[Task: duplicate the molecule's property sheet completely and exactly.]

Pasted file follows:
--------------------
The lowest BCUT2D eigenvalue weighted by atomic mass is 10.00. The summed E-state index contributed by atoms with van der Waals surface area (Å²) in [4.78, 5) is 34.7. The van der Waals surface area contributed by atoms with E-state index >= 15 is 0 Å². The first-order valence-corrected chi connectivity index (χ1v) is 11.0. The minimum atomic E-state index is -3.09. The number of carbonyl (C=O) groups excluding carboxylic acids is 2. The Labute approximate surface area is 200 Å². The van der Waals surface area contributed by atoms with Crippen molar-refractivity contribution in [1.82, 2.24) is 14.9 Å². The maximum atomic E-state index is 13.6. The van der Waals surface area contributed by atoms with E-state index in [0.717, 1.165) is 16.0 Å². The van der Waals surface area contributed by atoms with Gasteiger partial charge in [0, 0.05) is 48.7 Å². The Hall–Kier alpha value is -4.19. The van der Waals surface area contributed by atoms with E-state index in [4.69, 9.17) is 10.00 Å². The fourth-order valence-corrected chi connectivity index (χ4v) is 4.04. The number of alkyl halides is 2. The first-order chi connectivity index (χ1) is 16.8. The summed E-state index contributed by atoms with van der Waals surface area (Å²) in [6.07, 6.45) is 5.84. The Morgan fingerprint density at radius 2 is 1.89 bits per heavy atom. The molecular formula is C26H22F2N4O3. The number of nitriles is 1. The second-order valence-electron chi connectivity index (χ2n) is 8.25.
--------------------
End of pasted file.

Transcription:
The lowest BCUT2D eigenvalue weighted by atomic mass is 10.00. The summed E-state index contributed by atoms with van der Waals surface area (Å²) in [4.78, 5) is 34.7. The van der Waals surface area contributed by atoms with E-state index >= 15 is 0 Å². The first-order valence-corrected chi connectivity index (χ1v) is 11.0. The minimum atomic E-state index is -3.09. The number of carbonyl (C=O) groups excluding carboxylic acids is 2. The Labute approximate surface area is 200 Å². The van der Waals surface area contributed by atoms with Crippen molar-refractivity contribution in [1.82, 2.24) is 14.9 Å². The maximum atomic E-state index is 13.6. The van der Waals surface area contributed by atoms with E-state index in [0.717, 1.165) is 16.0 Å². The van der Waals surface area contributed by atoms with Gasteiger partial charge in [0, 0.05) is 48.7 Å². The Hall–Kier alpha value is -4.19. The van der Waals surface area contributed by atoms with E-state index in [4.69, 9.17) is 10.00 Å². The fourth-order valence-corrected chi connectivity index (χ4v) is 4.04. The number of alkyl halides is 2. The first-order chi connectivity index (χ1) is 16.8. The summed E-state index contributed by atoms with van der Waals surface area (Å²) in [6.07, 6.45) is 5.84. The Morgan fingerprint density at radius 2 is 1.89 bits per heavy atom. The molecular formula is C26H22F2N4O3. The number of nitriles is 1. The second-order valence-electron chi connectivity index (χ2n) is 8.25.